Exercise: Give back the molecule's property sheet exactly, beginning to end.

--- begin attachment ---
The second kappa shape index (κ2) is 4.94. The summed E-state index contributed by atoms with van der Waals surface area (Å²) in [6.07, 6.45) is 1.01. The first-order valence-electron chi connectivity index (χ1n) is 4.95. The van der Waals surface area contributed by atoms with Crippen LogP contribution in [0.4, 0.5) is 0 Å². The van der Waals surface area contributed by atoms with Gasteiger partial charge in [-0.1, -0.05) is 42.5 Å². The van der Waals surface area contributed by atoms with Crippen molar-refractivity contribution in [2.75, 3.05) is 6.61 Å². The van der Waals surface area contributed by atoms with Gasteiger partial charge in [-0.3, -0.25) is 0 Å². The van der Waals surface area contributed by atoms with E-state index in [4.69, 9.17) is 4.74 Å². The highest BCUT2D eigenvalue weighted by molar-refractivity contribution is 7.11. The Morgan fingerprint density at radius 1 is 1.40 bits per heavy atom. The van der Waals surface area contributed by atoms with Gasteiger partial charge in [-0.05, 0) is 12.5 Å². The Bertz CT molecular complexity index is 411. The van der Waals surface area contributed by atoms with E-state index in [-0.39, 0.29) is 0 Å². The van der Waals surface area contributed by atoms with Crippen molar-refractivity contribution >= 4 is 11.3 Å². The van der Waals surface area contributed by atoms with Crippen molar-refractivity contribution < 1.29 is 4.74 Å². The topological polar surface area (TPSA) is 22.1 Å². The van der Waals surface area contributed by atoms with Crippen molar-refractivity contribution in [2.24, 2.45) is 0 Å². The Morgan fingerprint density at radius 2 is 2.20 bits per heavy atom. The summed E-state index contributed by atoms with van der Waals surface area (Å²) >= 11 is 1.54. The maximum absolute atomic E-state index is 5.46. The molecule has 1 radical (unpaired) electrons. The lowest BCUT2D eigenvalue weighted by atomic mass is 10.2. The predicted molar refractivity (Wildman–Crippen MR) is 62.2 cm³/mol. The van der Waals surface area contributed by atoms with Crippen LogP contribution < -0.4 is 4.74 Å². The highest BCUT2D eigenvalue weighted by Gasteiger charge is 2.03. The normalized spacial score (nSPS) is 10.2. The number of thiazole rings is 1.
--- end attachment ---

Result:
The second kappa shape index (κ2) is 4.94. The summed E-state index contributed by atoms with van der Waals surface area (Å²) in [6.07, 6.45) is 1.01. The first-order valence-electron chi connectivity index (χ1n) is 4.95. The van der Waals surface area contributed by atoms with Crippen LogP contribution in [0.4, 0.5) is 0 Å². The van der Waals surface area contributed by atoms with Gasteiger partial charge in [-0.1, -0.05) is 42.5 Å². The van der Waals surface area contributed by atoms with Crippen molar-refractivity contribution in [2.75, 3.05) is 6.61 Å². The van der Waals surface area contributed by atoms with Gasteiger partial charge in [-0.3, -0.25) is 0 Å². The van der Waals surface area contributed by atoms with E-state index in [4.69, 9.17) is 4.74 Å². The highest BCUT2D eigenvalue weighted by molar-refractivity contribution is 7.11. The Morgan fingerprint density at radius 1 is 1.40 bits per heavy atom. The van der Waals surface area contributed by atoms with Gasteiger partial charge in [-0.05, 0) is 12.5 Å². The Bertz CT molecular complexity index is 411. The van der Waals surface area contributed by atoms with E-state index in [-0.39, 0.29) is 0 Å². The van der Waals surface area contributed by atoms with Crippen molar-refractivity contribution >= 4 is 11.3 Å². The van der Waals surface area contributed by atoms with Crippen molar-refractivity contribution < 1.29 is 4.74 Å². The topological polar surface area (TPSA) is 22.1 Å². The van der Waals surface area contributed by atoms with Crippen molar-refractivity contribution in [2.24, 2.45) is 0 Å². The Morgan fingerprint density at radius 2 is 2.20 bits per heavy atom. The summed E-state index contributed by atoms with van der Waals surface area (Å²) >= 11 is 1.54. The maximum absolute atomic E-state index is 5.46. The molecule has 1 radical (unpaired) electrons. The lowest BCUT2D eigenvalue weighted by atomic mass is 10.2. The predicted molar refractivity (Wildman–Crippen MR) is 62.2 cm³/mol. The van der Waals surface area contributed by atoms with Crippen LogP contribution < -0.4 is 4.74 Å². The highest BCUT2D eigenvalue weighted by Gasteiger charge is 2.03. The normalized spacial score (nSPS) is 10.2. The number of thiazole rings is 1.